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Economics of Delhi University

Market update: Admission applications surge to a high of 2,50,220 applicants amid nationwide brilliance in academic performance, the market gives out 54,000 seats.

Delhi University. As lips curl into smiles upon admission, flour into bread pakoras and ambitious students into CEO’s, DU teaches one to always be on their toes and live life to its fullest. Contradictory to its geographical name, the university boasts of an amalgamative personality, serving as a melting pot, as it brings together a multitude of people from different socio-ethnic and financial backgrounds. This article seeks to look at quintessential characteristics of DU from an economic perspective.

Vishwavidyalaya metro stations’ exit gate and student accommodation lanes serve as the marketplace for the e-rickshaw. Despite constantly being in the spotlight of scrutiny by both the government and the students, the ubiquitous presence of these battery-powered vehicles makes them an essential characteristic of DU. More recently, one of the major struggles of the e-rickshaw wallahs was put to rest as the Union Transport Ministry permitted them to ply on roads without possessing a permit.

Outnumbering the demand, desperate e-rickshaw wallahs induce a strong sense of importance in students given to the excess supply of this commodity. While this excess supply turns into a boon for passengers, lending them exclusive rights of selection and imposition of more conditions, it is a bane for the humble cycle-rickshaw wallah as he fights against their cartelization. A normal cycle rickshaw costs around Rs.15,000 whereas its electronic counterpart starts around Rs. 80,000. No laws have been strung around regulating ownership of these rickshaws, allowing people to give out multiple rickshaws to those who cannot afford outright purchase at exorbitantly priced rental schemes even shooting up to Rs. 800 per day. The producers of these services also turn a blind eye to the actual need of the consumers in pursuit of higher profit making.

At Delhi University, core-consumers of Metallica shirts and crop tops collude seamlessly with worshippers of B. K Goyal and the 10-year-question-paper-book. Come November, this question paper booklet would have become the Bible of every student, acquiring the characteristic of a necessary commodity for every study table. “We have to keep replenishing the stock, sometimes even daily in the months of October and November. Almost 50 to 60 booklets go out per day. The demand is inelastic, especially when the exams come near but we don’t hike the prices because academic benefit for students matters more to us than profits”, said Pavan Agarwal, owner of Agarwal & Sons, a popular bookshop in Kamla Nagar.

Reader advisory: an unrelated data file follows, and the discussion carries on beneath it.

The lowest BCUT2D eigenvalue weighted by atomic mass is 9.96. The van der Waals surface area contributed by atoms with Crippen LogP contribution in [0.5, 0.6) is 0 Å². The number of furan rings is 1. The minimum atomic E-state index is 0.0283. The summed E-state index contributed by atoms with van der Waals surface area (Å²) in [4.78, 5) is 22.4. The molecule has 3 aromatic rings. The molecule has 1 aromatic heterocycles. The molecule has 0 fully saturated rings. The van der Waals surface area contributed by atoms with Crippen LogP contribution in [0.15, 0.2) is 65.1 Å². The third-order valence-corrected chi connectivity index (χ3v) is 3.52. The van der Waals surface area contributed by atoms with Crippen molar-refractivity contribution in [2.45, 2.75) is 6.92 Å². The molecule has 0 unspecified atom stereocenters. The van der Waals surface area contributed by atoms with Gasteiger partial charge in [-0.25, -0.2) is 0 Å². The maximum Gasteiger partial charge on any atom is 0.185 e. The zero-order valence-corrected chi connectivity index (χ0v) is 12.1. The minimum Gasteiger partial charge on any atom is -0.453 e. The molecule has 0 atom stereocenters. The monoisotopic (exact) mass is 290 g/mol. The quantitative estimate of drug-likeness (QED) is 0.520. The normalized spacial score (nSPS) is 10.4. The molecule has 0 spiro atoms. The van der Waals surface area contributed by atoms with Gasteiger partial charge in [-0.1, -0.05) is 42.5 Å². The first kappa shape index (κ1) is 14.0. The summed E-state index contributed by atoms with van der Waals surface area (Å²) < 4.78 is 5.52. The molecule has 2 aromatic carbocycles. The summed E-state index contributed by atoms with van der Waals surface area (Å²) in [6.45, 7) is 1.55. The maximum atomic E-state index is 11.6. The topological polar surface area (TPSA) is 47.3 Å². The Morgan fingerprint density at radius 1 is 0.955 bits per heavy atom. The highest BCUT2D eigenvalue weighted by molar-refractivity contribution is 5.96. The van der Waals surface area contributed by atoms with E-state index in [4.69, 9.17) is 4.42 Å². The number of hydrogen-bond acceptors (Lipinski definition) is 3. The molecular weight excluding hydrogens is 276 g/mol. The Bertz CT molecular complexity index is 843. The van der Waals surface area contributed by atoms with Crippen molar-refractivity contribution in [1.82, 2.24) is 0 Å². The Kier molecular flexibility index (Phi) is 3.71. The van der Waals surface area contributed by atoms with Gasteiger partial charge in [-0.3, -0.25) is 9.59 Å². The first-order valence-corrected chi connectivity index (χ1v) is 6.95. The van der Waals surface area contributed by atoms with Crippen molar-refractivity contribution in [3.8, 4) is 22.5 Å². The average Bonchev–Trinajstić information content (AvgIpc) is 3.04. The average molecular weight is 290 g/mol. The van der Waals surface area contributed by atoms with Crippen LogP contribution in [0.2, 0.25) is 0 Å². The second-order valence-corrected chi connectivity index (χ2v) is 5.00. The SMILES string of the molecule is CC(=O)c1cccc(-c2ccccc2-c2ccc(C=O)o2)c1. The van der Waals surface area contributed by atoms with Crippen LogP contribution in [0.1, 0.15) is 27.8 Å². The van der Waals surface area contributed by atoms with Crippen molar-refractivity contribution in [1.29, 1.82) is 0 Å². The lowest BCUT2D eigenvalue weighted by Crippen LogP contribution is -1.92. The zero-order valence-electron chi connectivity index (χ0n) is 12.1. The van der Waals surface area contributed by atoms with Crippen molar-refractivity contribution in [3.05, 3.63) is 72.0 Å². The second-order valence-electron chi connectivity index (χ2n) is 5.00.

DU serves sunshine on a plate. The hot and fiery ‘all-in-one’ Maggi at Tom Uncle’s Maggi Point never ceases to disappoint. Cut across to Hudson Lane and Satya Niketan and the plethora of cafés calling out to you, which instantly starts an automatic dance by your taste buds in the glory of such delectable food. It’s interesting to see that all through DU, most of the food joints remain clustered together. This clustering model can be understood through game theory and Hotelling’s model of spatial competition. If Big Yellow Door was the only restaurant, they would have the complete right to determine their geographical location and attract consumers to that specific place. However, since QD’s and Ricos also exist, BYD will try to establish itself in a place where it can capture maximum market share. All competing restaurants are simultaneously making the same decision, trying to maximize their individual benefit through repeated action, which means the resulting stores end up clustered together. These individual decisions lead them to arrive at the same conclusion, which is the Nash equilibrium. The concept of nash equilibrium entails the basic idea that a unilateral change of strategy by any restaurant will provide no gain to it if the strategies of all the other players remain unchanged. Even if BYD tries to break the norm and set up in Kamla Nagar, it will either fail and stop, or succeed and attract more restaurants, which will eventually lead to clustering.

DU also basks in the glow of the highest academic rankings and fascinating alumni. The education system can be seen as a production process, where the inputs of faculty, industry exposure, academic capital, technology and entrepreneurship are applied to a ‘fresher’, to churn out an excellent performance, which ensures quality of the product. Such a process is crucial to nation building, as it adds to the economic, political and cultural prosperity. Students are driven by the need to push their individual ‘production possibility curves’ to greater heights. While analyzing this, it is also crucial to throw light on the cost of such production, as well as the viability and growth of such production systems. While direct cost includes tuition fee, other costs like the opportunity cost of forgone earnings due to enrollment in college and government expenditure on providing educational infrastructure should also be considered. Extensive growth of such a production system (in terms of enrollment) is imperative, as graduate degrees are a great investment for personal growth and financial development. A Delhi University Faculty of Management Studies (FMS) student landing a whooping international pay package of Rs 1.02 crore validates DU’s claim of being the best investment avenue.

It’s in the library that the future IAS officer scans through the newspaper, in the front lawns that the idea of a successful start-up germinates and in Delhi University that these bright young minds realize the beauty of college life.

‘DU’ have what it takes to survive at this circus?

By Arshita Malhotra.

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